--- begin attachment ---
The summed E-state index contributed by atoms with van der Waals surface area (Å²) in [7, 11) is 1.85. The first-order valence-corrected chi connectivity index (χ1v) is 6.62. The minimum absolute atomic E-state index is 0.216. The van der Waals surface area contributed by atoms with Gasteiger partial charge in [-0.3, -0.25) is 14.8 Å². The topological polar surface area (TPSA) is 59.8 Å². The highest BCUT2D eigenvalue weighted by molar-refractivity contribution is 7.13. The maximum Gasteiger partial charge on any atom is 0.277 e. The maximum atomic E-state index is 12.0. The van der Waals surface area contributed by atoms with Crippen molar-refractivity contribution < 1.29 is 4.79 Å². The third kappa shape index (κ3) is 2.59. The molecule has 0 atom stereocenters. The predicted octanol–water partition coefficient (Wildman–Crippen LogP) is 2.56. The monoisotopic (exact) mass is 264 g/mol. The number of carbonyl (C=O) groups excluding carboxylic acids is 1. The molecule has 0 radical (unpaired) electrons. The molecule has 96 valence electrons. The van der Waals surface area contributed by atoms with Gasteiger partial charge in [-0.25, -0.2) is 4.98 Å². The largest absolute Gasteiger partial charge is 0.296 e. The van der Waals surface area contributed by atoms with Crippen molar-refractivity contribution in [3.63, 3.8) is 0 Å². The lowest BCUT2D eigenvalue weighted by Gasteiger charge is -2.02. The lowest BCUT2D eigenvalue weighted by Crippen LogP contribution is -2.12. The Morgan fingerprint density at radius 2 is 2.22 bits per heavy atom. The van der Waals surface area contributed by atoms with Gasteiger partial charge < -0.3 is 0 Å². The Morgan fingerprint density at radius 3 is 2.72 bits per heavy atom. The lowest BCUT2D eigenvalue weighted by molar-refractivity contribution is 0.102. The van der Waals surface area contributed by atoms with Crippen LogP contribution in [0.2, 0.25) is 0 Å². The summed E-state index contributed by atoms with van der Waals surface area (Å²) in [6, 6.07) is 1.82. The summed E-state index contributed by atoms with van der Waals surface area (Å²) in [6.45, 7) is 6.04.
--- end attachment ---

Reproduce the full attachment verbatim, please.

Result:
The summed E-state index contributed by atoms with van der Waals surface area (Å²) in [7, 11) is 1.85. The first-order valence-corrected chi connectivity index (χ1v) is 6.62. The minimum absolute atomic E-state index is 0.216. The van der Waals surface area contributed by atoms with Gasteiger partial charge in [-0.3, -0.25) is 14.8 Å². The topological polar surface area (TPSA) is 59.8 Å². The highest BCUT2D eigenvalue weighted by molar-refractivity contribution is 7.13. The maximum Gasteiger partial charge on any atom is 0.277 e. The maximum atomic E-state index is 12.0. The van der Waals surface area contributed by atoms with Crippen molar-refractivity contribution < 1.29 is 4.79 Å². The third kappa shape index (κ3) is 2.59. The molecule has 0 atom stereocenters. The predicted octanol–water partition coefficient (Wildman–Crippen LogP) is 2.56. The monoisotopic (exact) mass is 264 g/mol. The number of carbonyl (C=O) groups excluding carboxylic acids is 1. The molecule has 0 radical (unpaired) electrons. The molecule has 96 valence electrons. The van der Waals surface area contributed by atoms with Gasteiger partial charge in [-0.25, -0.2) is 4.98 Å². The largest absolute Gasteiger partial charge is 0.296 e. The van der Waals surface area contributed by atoms with Crippen molar-refractivity contribution in [3.63, 3.8) is 0 Å². The lowest BCUT2D eigenvalue weighted by Gasteiger charge is -2.02. The lowest BCUT2D eigenvalue weighted by Crippen LogP contribution is -2.12. The Morgan fingerprint density at radius 2 is 2.22 bits per heavy atom. The van der Waals surface area contributed by atoms with Gasteiger partial charge < -0.3 is 0 Å². The Morgan fingerprint density at radius 3 is 2.72 bits per heavy atom. The lowest BCUT2D eigenvalue weighted by molar-refractivity contribution is 0.102. The van der Waals surface area contributed by atoms with Crippen LogP contribution in [0.2, 0.25) is 0 Å². The summed E-state index contributed by atoms with van der Waals surface area (Å²) in [6, 6.07) is 1.82. The summed E-state index contributed by atoms with van der Waals surface area (Å²) in [6.45, 7) is 6.04.